On Nov. 6, the federal government announced filing suit against Gilead Sciences over HHS’ claims to patents for pre-exposure prophylaxis (PrEP) therapy to HIV. “HHS recognizes Gilead’s role in selling Truvada and Descovy to patients for prevention of HIV,” stated HHS Secretary Alex Azar. “However, Gilead must respect the US patent system, the groundbreaking work by CDC researchers, and the substantial taxpayer contributions to the development of these drugs.”
While there are many instances of pharma companies taking advantage of federally funded drug research, it is rare for the feds to go after pharma. But the PrEP situation is unusual on several levels. HIV prevention research began (or can be traced back to) HIV therapy research, which was conducted in the 1980s and 1990s on a near-crisis pace as the AIDS epidemic raged in much of the world (and still does in some parts). Later, the United States Patent and Trademark Office granted four patents to HHS that protect Center for Disease Control’s work and the taxpayers’ investment, according to HHS, although it’s not clear whether these pertain to tenofovir, one of two active ingredients in Truvada and Descovy, or to other aspects of HIV prevention.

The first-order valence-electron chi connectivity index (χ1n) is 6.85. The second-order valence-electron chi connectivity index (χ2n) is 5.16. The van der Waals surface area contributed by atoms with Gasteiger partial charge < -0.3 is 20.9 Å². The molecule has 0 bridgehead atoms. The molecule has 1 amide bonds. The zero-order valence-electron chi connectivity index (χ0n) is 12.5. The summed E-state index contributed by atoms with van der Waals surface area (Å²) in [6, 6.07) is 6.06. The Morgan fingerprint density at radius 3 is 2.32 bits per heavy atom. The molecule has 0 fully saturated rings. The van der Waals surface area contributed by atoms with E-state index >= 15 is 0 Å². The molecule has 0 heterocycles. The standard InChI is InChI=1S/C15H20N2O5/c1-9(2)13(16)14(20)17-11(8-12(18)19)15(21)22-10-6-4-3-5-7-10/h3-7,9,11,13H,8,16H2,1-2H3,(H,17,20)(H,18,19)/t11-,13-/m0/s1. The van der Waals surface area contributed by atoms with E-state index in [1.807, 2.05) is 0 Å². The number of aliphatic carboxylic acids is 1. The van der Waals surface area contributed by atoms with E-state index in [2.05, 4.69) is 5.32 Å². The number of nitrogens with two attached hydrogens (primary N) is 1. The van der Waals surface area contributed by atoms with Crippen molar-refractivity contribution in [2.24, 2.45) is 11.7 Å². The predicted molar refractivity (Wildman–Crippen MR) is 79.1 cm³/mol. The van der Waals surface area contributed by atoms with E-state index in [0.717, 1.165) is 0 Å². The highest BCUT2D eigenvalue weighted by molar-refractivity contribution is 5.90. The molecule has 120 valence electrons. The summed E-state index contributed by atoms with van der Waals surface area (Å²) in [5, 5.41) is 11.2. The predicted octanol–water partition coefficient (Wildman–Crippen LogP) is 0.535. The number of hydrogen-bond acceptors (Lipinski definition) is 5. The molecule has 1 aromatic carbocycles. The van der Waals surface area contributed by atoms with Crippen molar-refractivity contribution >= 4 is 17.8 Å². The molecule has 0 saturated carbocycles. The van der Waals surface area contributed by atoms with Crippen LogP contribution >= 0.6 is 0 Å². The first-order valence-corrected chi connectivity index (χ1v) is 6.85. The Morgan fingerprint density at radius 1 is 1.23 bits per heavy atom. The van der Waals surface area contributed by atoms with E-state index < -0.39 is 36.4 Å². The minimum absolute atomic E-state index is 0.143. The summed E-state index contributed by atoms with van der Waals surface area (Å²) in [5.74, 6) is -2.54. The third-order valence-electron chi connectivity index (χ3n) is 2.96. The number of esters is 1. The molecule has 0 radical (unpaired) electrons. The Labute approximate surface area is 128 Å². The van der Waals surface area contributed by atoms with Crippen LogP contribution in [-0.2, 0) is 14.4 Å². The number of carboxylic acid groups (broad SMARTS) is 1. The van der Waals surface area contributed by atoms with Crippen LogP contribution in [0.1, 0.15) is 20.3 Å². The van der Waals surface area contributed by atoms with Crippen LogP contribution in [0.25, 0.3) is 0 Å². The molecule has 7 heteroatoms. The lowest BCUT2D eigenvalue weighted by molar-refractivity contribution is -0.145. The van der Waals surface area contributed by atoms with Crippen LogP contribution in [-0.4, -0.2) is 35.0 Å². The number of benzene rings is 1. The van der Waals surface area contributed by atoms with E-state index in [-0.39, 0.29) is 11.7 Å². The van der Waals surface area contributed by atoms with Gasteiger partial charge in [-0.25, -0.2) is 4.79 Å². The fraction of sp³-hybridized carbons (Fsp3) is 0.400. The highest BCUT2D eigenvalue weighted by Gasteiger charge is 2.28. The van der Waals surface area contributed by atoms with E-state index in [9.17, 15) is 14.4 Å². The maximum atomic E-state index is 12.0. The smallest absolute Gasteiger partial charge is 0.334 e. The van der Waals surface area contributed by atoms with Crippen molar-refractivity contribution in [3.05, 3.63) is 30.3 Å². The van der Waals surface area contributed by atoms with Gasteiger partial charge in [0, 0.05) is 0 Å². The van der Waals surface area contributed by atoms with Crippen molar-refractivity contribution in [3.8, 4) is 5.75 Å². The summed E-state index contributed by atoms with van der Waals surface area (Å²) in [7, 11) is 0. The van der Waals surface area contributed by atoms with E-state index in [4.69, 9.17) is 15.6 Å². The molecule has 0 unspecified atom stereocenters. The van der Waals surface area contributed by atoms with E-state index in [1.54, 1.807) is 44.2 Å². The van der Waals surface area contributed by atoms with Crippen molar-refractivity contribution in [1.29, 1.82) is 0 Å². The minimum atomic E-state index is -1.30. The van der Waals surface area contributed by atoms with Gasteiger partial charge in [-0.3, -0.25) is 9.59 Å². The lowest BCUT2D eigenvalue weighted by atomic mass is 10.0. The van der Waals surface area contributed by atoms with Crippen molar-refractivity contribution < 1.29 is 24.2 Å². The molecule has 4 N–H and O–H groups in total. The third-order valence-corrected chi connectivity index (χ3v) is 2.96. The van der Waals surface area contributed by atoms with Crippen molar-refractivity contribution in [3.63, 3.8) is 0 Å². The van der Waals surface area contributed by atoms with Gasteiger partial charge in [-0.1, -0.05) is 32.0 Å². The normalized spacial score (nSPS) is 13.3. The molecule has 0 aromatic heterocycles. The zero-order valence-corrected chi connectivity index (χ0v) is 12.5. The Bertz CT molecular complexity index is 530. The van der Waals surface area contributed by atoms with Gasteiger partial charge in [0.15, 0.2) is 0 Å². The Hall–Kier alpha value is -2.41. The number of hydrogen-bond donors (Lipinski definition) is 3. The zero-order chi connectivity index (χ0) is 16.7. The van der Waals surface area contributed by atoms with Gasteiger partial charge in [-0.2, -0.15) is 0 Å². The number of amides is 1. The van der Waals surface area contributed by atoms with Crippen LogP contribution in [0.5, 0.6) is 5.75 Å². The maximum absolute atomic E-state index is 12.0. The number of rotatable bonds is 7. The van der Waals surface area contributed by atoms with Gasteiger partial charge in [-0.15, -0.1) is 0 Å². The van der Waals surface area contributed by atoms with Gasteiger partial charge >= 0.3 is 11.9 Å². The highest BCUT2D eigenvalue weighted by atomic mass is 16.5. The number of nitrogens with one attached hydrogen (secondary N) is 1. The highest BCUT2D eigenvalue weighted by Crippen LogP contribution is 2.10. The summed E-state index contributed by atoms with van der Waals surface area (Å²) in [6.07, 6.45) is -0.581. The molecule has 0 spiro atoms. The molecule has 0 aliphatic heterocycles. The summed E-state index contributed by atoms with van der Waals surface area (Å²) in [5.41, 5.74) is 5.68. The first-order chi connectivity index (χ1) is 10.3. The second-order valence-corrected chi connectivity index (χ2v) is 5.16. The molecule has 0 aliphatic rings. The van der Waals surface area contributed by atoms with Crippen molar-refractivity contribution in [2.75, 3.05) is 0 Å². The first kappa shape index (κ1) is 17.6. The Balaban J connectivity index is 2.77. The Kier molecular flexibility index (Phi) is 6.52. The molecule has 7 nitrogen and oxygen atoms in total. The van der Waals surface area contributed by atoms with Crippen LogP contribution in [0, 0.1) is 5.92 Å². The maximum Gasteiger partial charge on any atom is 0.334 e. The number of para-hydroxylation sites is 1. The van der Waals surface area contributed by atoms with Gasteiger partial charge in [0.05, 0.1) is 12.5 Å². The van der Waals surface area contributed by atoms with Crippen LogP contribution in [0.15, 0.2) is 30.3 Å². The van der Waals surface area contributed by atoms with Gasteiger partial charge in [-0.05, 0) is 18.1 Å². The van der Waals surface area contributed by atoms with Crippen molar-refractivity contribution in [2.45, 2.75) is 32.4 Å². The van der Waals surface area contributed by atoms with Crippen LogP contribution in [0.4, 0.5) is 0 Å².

One aspect of the dispute looks like fairly conventional legal wrangling over patents that go one between drug researchers and pharma companies: Gilead contended (in an August press release) that “Published materials clearly show that well before HHS claims to have invented the concepts of PrEP and PEP [post-exposure prophylaxis] in 2006, others had conceived of using an antiretroviral therapy, including Truvada, … for both forms of prophylaxis.” Gilead has filed for inter partes review of the HHS patents.
The other aspect of the dispute is the atypical market for HIV prevention: many patients are indigent and/or drug users, and their healthcare, such as it is, is funded by Medicare or Medicaid. In its press releases, Gilead beats its chest claiming that its treatments cost “$0-$5” for Medicare patients, “$4-$9” for Medicaid, and “$0-$35” for private insurance; meanwhile, the list price of the drugs are $1,800 to $2,100 per month—meaning that insurers (including, obviously, HHS agencies) pay the difference.
Yet another aspect of the PrEP situation is the impression that Gilead is trying to move prescriptions from Truvada to Descovy because the former’s patents run out sooner. Gilead recently gave a clinical presentation of study results showing “non-inferior efficacy” of Descovy, and avoiding some potential side effects of Truvada, but some AIDS advocacy groups are dubious.
It is purely speculative to suggest that HHS, and the Trump administration, is positioning itself to weigh into the intense debate over high drug prices of any sort by, for instance, claiming so-called march-in rights to drugs that reached commercialization through federally funded research at some point. For now, it looks as if the dispute over Gilead’s rights will be in the courts for a long time.